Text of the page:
Development of a Heavy-Duty Electric Vehicle Integration and Implementation (HEVII) Tool

Principal Investigator(s):

Will Northrop, Associate Professor, Mechanical Engineering

Project summary:

Increased electrification is a clear trend in regional trucking, with multiple vehicle manufacturers bringing to market commercially available battery and hydrogen fuel cell Class 6-8 trucks. On the fleet side, at least 70 percent of major truck fleet operators reported exploring purchase and implementation of electric vehicles for their operations as of 2018. Recently, multiple high-profile companies including PepsiCo, Walmart, Amazon, and UPS have publicly committed to the purchase of electric delivery vehicles. Despite these commitments, companies have yet to implement these vehicles at scale due to range anxiety, limited charging infrastructure availability, and sparse data from in-use operation. Further, electric vehicle implementations have been disproportionately used by larger fleets with more resources. With successful heavy-duty electric vehicle implementation being highly dependent on vehicle duty cycle--including vehicle mass and road grade, as well as external factors like climate and traffic--any electrification recommendation must be tailored to the individual fleet and vehicle.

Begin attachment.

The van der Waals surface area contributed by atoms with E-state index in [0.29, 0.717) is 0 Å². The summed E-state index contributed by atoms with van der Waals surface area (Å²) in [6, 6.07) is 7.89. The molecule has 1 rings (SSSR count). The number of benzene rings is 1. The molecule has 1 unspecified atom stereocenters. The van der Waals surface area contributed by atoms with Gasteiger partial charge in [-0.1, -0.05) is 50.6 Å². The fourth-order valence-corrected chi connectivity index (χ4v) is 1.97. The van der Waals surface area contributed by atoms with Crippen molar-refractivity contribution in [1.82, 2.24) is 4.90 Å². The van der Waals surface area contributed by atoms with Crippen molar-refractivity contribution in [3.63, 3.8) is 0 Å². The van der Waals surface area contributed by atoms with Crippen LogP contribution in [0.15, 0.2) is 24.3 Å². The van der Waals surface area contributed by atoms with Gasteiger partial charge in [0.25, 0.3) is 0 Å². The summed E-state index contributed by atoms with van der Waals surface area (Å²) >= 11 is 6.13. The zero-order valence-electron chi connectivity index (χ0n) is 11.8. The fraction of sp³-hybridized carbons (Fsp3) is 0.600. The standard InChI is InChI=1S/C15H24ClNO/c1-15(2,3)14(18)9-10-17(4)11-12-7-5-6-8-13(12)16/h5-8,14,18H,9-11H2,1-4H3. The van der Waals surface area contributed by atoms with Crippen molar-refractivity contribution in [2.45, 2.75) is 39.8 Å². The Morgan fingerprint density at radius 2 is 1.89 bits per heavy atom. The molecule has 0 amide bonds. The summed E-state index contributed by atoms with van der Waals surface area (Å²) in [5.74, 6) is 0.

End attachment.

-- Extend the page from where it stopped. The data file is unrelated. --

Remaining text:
To address these concerns and enable large-scale electric vehicle adoption, this project will develop a Heavy-Duty Electric Vehicle Integration and Implementation (HEVII) tool to both assess heavy-duty electric vehicle suitability and identify necessary infrastructure improvement that can be applied at a site, local, and national scale, based on in-use data vehicle data.

The developed tool will utilize existing telematics information already collected from conventionally powered, heavy-duty vehicles in regional delivery fleets, combined with a vehicle model and optimization code to predict battery size and on-route charging locations required to complete the same desired work. It will add capabilities to current tools, including the ability to take multiple vehicle data and to estimate payload mass from existing vehicle driving cycles.

Project details:

  • Project number: 2022020
  • Start date: 10/2021
  • Project status: Active
  • Research area: Environment and Energy